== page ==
14 * Young people are nostalgic for the beautiful forests... A young person told me he didn t want to live anymore because there was no reason to carry on living there is no hunting, no fishing, and the water is polluted. Amilton Lopes, Guarani, Brazil, 1996 suicide Tribal people across the world suffer from the trauma of forced relocation and settlement. They find themselves in an environment they are not used to, where there is nothing useful to do, and where they are treated with racist disdain by their new neighbours. Their children may be taken to boarding schools which separate them from their communities and often forbid or ridicule their language and traditions. Alienated and without hope, many take to drugs and alcohol. Domestic violence and sexual abuse soar. Many resort to suicide. In Canada, Indian groups who have lost their connection to their land have suicide rates up to 10 times the national average; those with strong links often see no suicides at all. The Guarani are committing suicide because we have no land. We don t have space any more. In the old days, we were free, now we are no longer free. So our young people look around them and think there is nothing left and wonder how they can live. They sit down and think, they forget, they lose themselves and then commit suicide. Rosalino Ortiz, Guarani Ñandeva, Brazil, Suicide rates for indigenous and national populations for men aged years (per 100,000) 50 0 Canada Denmark (incl. Greenland) national suicide rate indigenous suicide rate USA In 1995, 56 Guarani Indians took their own lives more than one suicide per week. The Guarani have asked Survival to use images such as this one to publicise their plight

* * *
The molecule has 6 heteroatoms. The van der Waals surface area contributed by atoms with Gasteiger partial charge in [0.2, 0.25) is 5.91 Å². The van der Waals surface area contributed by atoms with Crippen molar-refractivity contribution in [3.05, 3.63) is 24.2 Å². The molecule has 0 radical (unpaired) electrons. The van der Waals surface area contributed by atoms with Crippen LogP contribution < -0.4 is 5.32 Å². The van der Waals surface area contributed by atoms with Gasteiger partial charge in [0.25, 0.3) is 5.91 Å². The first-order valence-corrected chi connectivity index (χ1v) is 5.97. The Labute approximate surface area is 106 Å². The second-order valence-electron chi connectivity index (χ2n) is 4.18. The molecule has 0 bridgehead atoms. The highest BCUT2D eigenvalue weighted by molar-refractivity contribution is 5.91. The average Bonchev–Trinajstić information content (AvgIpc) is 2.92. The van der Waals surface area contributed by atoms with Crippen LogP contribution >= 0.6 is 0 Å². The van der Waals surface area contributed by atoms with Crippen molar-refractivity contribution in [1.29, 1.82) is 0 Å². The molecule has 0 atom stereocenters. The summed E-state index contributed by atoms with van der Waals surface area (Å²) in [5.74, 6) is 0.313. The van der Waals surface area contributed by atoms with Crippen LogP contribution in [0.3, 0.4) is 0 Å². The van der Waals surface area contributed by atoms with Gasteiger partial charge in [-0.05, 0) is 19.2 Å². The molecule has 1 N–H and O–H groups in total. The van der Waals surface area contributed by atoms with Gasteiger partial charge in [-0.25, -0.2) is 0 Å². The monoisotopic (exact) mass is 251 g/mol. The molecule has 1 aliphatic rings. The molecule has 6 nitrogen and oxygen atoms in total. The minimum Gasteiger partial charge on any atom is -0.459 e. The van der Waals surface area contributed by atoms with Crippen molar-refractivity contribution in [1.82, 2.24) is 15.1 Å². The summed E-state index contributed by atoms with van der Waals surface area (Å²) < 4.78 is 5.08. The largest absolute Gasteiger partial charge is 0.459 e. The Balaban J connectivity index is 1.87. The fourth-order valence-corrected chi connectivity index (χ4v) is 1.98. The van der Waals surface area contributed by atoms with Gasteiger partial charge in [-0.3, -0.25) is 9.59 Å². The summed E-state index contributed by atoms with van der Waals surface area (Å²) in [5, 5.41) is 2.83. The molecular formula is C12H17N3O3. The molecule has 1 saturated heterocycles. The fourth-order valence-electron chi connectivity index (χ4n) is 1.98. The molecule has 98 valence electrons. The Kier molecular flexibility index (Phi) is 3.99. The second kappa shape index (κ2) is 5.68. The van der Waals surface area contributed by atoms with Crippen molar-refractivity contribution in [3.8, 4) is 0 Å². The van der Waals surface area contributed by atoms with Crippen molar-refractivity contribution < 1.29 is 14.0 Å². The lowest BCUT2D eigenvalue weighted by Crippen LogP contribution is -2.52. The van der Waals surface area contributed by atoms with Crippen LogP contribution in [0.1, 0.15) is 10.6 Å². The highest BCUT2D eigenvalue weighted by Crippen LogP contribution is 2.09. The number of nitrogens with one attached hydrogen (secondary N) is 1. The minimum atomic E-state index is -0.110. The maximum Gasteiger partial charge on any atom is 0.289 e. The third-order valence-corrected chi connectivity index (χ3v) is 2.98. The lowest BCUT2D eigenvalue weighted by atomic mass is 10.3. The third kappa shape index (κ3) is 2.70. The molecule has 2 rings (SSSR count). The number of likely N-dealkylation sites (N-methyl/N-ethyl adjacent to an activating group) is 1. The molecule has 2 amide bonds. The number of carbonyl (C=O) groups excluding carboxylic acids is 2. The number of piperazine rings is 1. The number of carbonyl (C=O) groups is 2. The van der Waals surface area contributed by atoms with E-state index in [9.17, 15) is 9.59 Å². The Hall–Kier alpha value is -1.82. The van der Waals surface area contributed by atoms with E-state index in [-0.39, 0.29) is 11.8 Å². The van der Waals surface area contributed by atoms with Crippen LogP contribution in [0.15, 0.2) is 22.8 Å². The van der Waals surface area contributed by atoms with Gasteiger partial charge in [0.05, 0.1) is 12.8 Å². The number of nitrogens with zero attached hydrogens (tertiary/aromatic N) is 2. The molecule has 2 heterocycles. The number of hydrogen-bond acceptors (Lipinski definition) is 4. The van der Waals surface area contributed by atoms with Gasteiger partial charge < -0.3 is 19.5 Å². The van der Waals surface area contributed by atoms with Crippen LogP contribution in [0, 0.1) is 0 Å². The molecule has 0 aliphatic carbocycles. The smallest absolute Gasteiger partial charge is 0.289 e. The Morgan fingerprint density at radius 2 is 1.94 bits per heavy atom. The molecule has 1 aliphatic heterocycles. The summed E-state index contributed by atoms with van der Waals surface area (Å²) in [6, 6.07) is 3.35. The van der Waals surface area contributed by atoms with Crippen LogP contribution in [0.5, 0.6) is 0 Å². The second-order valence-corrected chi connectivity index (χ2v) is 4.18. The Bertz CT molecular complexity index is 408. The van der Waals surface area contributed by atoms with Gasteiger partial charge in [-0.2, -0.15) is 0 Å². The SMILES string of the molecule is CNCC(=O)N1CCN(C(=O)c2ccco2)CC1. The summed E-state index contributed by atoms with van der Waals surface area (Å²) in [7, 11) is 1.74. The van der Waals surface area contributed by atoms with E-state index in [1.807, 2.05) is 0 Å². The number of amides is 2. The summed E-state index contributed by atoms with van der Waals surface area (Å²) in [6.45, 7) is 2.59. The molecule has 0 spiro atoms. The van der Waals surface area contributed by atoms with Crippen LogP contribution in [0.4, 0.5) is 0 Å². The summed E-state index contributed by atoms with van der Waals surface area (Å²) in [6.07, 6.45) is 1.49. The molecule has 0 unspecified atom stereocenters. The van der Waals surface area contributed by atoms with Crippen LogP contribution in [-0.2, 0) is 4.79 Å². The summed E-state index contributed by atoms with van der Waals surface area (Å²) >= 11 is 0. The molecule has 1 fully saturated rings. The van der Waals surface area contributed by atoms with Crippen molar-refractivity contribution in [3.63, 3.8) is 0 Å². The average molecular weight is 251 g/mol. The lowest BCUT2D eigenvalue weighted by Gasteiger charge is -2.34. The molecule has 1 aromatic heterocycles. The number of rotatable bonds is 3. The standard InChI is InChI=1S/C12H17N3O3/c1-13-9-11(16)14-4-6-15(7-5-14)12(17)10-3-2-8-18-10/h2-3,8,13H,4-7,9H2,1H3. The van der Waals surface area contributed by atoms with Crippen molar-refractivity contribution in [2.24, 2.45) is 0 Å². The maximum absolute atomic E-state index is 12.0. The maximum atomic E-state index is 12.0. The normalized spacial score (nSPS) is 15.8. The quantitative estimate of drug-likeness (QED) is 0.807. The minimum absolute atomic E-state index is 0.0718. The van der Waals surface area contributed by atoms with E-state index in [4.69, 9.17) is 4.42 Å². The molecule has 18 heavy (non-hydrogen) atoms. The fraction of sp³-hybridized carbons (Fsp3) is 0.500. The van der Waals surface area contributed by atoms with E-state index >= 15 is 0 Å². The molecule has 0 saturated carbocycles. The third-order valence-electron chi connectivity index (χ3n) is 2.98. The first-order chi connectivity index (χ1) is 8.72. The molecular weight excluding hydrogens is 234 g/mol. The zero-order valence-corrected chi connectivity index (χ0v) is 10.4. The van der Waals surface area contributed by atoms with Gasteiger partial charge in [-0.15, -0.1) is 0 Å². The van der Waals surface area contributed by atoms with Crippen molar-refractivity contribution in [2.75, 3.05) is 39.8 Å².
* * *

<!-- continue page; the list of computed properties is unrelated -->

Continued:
15 progress addiction* One third of Innu children sniff petrol. *Many start as young as five years old